Political and constitutional changes during the past three (3) to four (4) decades with the transition from Crown Colony status through the internal self-government stage towards independence, coupled with the introduction of universal adult suffrage and the subsequent development of strong political parties and trade unions. 6 3. The current concern with programmes for social and economic development. Mills points out that these changes have stimulated or accentuated conflict in a number of important areas and the public services are currently faced with challenges and demands which emphasises the need for reform and re-organisation.

He identified the three (3) areas of conflict as: 1. Relations between ministries and officials, noting that this atmosphere of conflict has seriously hampered the effective functioning of governments; 2. Relations between administrators and technical personnel. He notes that this rational dichotomy engenders resentment, friction and frustration leading to a lowering of staff morale and 3. The relations between Central Government and Statutory Corporations.

These are some of the key factors that have accounted for the predicament of Development Administration in the countries of the Commonwealth Caribbean and will be further discussed in the analysis. 7 ANALYSIS After the attainment of Independence by most countries during the 1960s and the early 1970s, the new administrations comprised inexperienced government officials and ill equipped bureaucracies. With Independence came responsibilities of charting one’s own course of development through elected executive authority which now were the primary decision making bodies in most instances.

All these responsibilities were previously the purview of the colonial administrators. These “new” governments were expected to give life and meaning to the demands of the new “free” societies. Such expectations were supposed to manifest themselves in policies, plans and programs designed to meet the needs of the people of the newly independent territories and raise their standards of living. With the attainment of Independence and a say in electing their own governments, the peoples of the Commonwealth Caribbean began to legitimately look forward to high levels of social and economic transformation.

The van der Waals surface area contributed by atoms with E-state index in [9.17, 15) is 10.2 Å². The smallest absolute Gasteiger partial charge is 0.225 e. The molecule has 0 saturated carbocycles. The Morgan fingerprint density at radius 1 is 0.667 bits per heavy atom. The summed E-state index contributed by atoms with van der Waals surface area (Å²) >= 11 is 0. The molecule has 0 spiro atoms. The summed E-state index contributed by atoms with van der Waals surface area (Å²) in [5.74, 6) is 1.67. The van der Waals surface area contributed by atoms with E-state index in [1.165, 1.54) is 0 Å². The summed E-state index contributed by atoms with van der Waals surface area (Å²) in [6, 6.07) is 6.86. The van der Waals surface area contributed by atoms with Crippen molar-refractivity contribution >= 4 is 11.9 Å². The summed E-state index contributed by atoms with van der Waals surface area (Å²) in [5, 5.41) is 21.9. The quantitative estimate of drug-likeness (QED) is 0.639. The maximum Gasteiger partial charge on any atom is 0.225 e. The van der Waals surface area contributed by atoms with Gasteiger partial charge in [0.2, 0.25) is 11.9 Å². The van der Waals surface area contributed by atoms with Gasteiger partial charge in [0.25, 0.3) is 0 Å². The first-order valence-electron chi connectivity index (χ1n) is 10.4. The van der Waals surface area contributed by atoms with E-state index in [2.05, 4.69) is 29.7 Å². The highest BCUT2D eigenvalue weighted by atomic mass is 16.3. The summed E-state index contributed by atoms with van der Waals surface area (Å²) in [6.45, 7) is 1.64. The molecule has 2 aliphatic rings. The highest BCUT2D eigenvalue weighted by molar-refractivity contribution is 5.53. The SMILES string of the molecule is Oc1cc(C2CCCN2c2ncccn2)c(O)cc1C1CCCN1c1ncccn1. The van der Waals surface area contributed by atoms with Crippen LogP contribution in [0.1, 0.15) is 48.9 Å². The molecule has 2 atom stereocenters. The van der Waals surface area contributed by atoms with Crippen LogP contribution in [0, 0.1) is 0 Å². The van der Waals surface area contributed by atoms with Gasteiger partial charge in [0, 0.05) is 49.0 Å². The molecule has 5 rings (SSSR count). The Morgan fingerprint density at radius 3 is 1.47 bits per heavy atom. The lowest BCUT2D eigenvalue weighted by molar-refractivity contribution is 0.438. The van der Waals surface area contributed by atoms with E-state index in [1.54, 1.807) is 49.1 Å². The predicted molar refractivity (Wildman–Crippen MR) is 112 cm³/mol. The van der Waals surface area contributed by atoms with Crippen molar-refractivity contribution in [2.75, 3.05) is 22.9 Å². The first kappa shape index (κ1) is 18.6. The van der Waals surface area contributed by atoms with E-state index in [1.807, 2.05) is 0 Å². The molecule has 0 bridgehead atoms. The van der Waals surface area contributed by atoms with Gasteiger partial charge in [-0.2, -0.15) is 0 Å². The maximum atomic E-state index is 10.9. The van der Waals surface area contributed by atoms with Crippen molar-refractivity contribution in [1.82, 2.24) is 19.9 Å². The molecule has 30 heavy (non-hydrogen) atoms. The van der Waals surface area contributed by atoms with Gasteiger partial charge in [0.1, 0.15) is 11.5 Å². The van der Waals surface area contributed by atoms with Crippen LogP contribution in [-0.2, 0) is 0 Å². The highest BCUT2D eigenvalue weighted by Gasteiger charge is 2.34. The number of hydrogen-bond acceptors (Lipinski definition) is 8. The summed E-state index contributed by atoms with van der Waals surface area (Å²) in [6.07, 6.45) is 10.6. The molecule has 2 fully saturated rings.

In the case of Trinidad and Tobago, for example, such lofty ideals were expressed through the People’s Charter developed in the 1950s by the Williams’ administration and then through a series of five (5) year development plans conceived thereafter. One also recalls the process of nationalisation of several industries by the Burnham regime in Guyana during the 1970s and 1980s and Manley’s own experimentation with a form of democratic socialism in Jamaica. These may be viewed as the political directorate’s approach to effecting the process of development through attempts at economic reform. In most of the countries, development administration was seen to be viewed as the “ideal” model to achieve the expected outcomes and satisfy the demands of the newly independent nations. However, they were still steeped in the old systems and establishments of public administration which they inherited, systems that were not designed to be responsive to such demands for economic and social transformation now being demanded by the newly independent countries.